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Wild and commercial mushrooms as source of nutrients and nutraceuticals.
Food Chem Toxicol. 2008 Aug; 46(8):2742-7.FC

Abstract

In order to promote the use of mushrooms as source of nutrients and nutraceuticals, several experiments were performed in wild and commercial species. The analysis of nutrients included determination of proteins, fats, ash, and carbohydrates, particularly sugars by HPLC-RI. The analysis of nutraceuticals included determination of fatty acids by GC-FID, and other phytochemicals such as tocopherols, by HPLC-fluorescence, and phenolics, flavonoids, carotenoids and ascorbic acid, by spectrophotometer techniques. The antimicrobial properties of the mushrooms were also screened against fungi, Gram positive and Gram negative bacteria. The wild mushroom species proved to be less energetic than the commercial sp., containing higher contents of protein and lower fat concentrations. In general, commercial species seem to have higher concentrations of sugars, while wild sp. contained lower values of MUFA but also higher contents of PUFA. alpha-Tocopherol was detected in higher amounts in the wild species, while gamma-tocopherol was not found in these species. Wild mushrooms revealed a higher content of phenols but a lower content of ascorbic acid, than commercial mushrooms. There were no differences between the antimicrobial properties of wild and commercial species. The ongoing research will lead to a new generation of foods, and will certainly promote their nutritional and medicinal use.

Authors+Show Affiliations

CIMO/Escola Superior Agrária, Instituto Politécnico de Bragança, Campus de Santa Apolónia, Apartado 1172, 5301-855 Bragança, Portugal.No affiliation info availableNo affiliation info availableNo affiliation info availableNo affiliation info available

Pub Type(s)

Journal Article
Research Support, Non-U.S. Gov't

Language

eng

PubMed ID

18538460

Citation

Barros, Lillian, et al. "Wild and Commercial Mushrooms as Source of Nutrients and Nutraceuticals." Food and Chemical Toxicology : an International Journal Published for the British Industrial Biological Research Association, vol. 46, no. 8, 2008, pp. 2742-7.
Barros L, Cruz T, Baptista P, et al. Wild and commercial mushrooms as source of nutrients and nutraceuticals. Food Chem Toxicol. 2008;46(8):2742-7.
Barros, L., Cruz, T., Baptista, P., Estevinho, L. M., & Ferreira, I. C. (2008). Wild and commercial mushrooms as source of nutrients and nutraceuticals. Food and Chemical Toxicology : an International Journal Published for the British Industrial Biological Research Association, 46(8), 2742-7. https://doi.org/10.1016/j.fct.2008.04.030
Barros L, et al. Wild and Commercial Mushrooms as Source of Nutrients and Nutraceuticals. Food Chem Toxicol. 2008;46(8):2742-7. PubMed PMID: 18538460.
* Article titles in AMA citation format should be in sentence-case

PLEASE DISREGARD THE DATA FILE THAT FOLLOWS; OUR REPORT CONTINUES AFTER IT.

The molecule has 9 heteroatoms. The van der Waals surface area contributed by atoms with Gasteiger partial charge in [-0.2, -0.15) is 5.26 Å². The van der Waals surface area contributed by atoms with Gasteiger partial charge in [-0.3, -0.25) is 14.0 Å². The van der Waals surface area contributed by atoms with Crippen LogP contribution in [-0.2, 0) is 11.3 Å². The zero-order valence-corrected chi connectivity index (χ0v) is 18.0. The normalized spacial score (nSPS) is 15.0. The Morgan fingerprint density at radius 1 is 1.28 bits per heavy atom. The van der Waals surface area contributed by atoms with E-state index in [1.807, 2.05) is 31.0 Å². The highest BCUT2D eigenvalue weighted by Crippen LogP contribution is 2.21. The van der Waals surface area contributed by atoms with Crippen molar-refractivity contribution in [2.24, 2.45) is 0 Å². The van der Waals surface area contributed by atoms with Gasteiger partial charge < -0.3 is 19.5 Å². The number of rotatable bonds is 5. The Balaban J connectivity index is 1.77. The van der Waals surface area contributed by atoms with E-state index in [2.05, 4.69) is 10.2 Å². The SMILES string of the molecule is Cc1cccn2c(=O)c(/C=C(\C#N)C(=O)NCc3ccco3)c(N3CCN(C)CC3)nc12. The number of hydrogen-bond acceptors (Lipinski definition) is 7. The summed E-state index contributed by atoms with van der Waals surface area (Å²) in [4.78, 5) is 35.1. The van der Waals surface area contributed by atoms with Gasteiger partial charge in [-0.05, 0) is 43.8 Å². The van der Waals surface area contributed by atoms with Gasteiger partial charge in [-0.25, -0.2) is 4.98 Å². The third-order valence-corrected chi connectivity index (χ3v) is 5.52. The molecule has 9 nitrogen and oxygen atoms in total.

TY - JOUR T1 - Wild and commercial mushrooms as source of nutrients and nutraceuticals. AU - Barros,Lillian, AU - Cruz,Telma, AU - Baptista,Paula, AU - Estevinho,Letícia M, AU - Ferreira,Isabel C F R, Y1 - 2008/04/29/ PY - 2008/02/29/received PY - 2008/04/21/revised PY - 2008/04/24/accepted PY - 2008/6/10/pubmed PY - 2008/9/16/medline PY - 2008/6/10/entrez SP - 2742 EP - 7 JF - Food and chemical toxicology : an international journal published for the British Industrial Biological Research Association JO - Food Chem Toxicol VL - 46 IS - 8 N2 - In order to promote the use of mushrooms as source of nutrients and nutraceuticals, several experiments were performed in wild and commercial species. The analysis of nutrients included determination of proteins, fats, ash, and carbohydrates, particularly sugars by HPLC-RI. The analysis of nutraceuticals included determination of fatty acids by GC-FID, and other phytochemicals such as tocopherols, by HPLC-fluorescence, and phenolics, flavonoids, carotenoids and ascorbic acid, by spectrophotometer techniques. The antimicrobial properties of the mushrooms were also screened against fungi, Gram positive and Gram negative bacteria. The wild mushroom species proved to be less energetic than the commercial sp., containing higher contents of protein and lower fat concentrations. In general, commercial species seem to have higher concentrations of sugars, while wild sp. contained lower values of MUFA but also higher contents of PUFA. alpha-Tocopherol was detected in higher amounts in the wild species, while gamma-tocopherol was not found in these species. Wild mushrooms revealed a higher content of phenols but a lower content of ascorbic acid, than commercial mushrooms. There were no differences between the antimicrobial properties of wild and commercial species. The ongoing research will lead to a new generation of foods, and will certainly promote their nutritional and medicinal use. SN - 0278-6915 UR - https://www.unboundmedicine.com/medline/citation/18538460/Wild_and_commercial_mushrooms_as_source_of_nutrients_and_nutraceuticals_ DB - PRIME DP - Unbound Medicine ER -